Spokane Valley Mayor Rod Higgins framed the annual state of the city address in questions and suggestions, when he spoke Wednesday morning at Spokane Valley Mall.
The Mayor said he’d like to know if Spokane Valley residents would be willing to pay higher property tax, if that would allow the city to build much needed overpasses at Barker, Pines, Sullivan and Park Roads.
“Those four will cost close to $100 million,” Higgins said, adding that the city is competing for state and federal grants, but will have to foot part of the bill no matter what.
“What I am asking is if you’d be willing to increase property taxes for 30 years to pay for this,” Higgins said. The property tax increase would amount to 16 cents per $1,000 assessed property value.
“This is a question. This is not a proposal to raise taxes,” Higgins said.
Higgins also repeated that the city is not terminating its contract with Spokane County Sheriff Ozzie Knezovich.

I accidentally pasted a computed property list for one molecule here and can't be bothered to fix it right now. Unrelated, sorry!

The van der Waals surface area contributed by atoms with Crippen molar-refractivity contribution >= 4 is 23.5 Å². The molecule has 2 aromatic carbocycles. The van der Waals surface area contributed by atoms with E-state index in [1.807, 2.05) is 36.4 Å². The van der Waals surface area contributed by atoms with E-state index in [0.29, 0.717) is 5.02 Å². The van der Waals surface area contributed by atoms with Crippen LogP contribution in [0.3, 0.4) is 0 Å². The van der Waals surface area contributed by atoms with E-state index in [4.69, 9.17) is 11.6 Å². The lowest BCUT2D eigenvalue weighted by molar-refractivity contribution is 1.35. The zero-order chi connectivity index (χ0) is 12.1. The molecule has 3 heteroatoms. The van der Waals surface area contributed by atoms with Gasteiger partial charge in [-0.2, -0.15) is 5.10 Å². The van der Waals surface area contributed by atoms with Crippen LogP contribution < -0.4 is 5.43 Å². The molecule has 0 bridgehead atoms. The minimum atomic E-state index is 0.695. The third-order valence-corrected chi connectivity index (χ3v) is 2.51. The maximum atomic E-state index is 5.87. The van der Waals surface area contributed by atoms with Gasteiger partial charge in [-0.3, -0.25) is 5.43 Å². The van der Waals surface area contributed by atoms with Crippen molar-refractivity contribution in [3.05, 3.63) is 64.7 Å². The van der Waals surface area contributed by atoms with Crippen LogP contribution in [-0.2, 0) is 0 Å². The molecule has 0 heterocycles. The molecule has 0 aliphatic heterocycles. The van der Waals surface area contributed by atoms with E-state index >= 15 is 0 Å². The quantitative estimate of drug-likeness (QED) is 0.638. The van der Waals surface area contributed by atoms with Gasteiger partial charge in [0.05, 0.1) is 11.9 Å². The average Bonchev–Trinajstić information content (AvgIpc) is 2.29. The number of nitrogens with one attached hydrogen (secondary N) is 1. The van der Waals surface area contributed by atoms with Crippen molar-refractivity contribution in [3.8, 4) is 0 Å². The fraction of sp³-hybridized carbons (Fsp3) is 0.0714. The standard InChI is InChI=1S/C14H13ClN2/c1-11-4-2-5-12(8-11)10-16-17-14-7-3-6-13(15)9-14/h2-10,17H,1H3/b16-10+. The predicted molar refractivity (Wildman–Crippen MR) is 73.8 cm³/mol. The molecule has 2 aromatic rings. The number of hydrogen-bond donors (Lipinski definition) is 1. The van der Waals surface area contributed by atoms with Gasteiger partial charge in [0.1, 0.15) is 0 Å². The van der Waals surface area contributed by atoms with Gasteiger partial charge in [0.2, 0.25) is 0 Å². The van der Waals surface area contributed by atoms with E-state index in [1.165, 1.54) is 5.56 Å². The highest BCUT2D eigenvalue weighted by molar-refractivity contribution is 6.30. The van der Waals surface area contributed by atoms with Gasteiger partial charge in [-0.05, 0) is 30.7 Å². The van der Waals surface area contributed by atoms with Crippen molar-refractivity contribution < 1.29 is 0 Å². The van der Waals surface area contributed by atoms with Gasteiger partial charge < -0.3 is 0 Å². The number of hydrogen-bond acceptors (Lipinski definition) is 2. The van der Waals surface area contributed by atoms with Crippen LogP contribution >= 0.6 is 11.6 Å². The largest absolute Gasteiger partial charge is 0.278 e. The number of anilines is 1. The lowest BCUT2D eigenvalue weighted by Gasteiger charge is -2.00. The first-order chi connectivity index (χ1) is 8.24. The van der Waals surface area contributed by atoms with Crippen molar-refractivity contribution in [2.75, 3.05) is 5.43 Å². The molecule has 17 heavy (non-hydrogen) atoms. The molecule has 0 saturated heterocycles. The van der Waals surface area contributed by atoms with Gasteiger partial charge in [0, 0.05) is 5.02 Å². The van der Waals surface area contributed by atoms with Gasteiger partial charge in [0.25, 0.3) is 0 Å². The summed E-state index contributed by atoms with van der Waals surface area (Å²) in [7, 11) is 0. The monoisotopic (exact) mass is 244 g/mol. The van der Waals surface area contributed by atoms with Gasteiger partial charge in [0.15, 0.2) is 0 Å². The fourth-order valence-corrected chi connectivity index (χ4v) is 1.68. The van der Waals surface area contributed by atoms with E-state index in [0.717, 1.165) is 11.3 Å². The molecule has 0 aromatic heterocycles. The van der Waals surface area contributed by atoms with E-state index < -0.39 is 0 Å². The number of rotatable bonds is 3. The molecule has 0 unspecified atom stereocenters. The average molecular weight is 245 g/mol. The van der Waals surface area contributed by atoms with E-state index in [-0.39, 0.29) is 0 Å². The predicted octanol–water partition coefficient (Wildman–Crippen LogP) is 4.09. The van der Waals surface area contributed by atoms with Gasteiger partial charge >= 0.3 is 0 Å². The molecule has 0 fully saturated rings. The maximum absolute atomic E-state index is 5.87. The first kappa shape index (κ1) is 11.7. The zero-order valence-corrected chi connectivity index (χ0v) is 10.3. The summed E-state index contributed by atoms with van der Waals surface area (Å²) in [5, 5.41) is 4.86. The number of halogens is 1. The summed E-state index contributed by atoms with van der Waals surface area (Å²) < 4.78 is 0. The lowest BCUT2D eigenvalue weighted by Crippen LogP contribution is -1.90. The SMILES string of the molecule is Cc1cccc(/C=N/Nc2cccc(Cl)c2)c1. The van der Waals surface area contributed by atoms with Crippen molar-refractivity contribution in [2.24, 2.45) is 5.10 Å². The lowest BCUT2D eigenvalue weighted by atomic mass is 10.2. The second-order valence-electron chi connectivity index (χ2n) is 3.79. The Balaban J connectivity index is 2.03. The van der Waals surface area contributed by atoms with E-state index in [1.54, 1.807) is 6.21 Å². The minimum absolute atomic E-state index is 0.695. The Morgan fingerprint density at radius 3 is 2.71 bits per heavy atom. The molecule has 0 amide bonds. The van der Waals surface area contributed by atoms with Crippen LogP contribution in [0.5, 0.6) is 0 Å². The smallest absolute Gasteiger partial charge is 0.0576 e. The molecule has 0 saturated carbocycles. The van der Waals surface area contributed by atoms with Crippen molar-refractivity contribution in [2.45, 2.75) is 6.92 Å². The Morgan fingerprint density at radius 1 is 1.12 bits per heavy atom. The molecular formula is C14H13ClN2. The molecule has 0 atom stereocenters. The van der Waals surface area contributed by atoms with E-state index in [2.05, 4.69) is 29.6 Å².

“No matter what you hear or read, there is no intent to replace the contract with the Sheriff,” Higgins said.
Higgins also said that though the city also has no intent to annex anything, it will begin developing an annexation code.
“If our city is to grow, we have to move our boundaries out,” Higgins said.
Higgins said the city’s road preservation program needs some attention or there may be a shortfall of funds by 2020.
The program is partly funded by a telephone tax which has been steadily declining for the last decade. At the same time, roads are getting more expensive.
Higgins suggested a license tab fee could be a fair funding source for the road program because, “it’s essentially a user fee.”
Bicyclists could also be asked to pay a license fee because, Higgins said, bike lanes add as much as 30 percent to the cost of constructing a road.
Again, Higgins repeated: “It’s just a question.”
The last question posed to the about 40 people in the audience was whether Spokane Valley should change its name to something else. Opportunity has been mentioned in the past, but Higgins didn’t mention a new name.
“Is there interest in such a bold move?” Higgins asked.
He ended the presentation by inviting people to comment on his questions either in person or at city hall.
“We want to hear from you,” he said.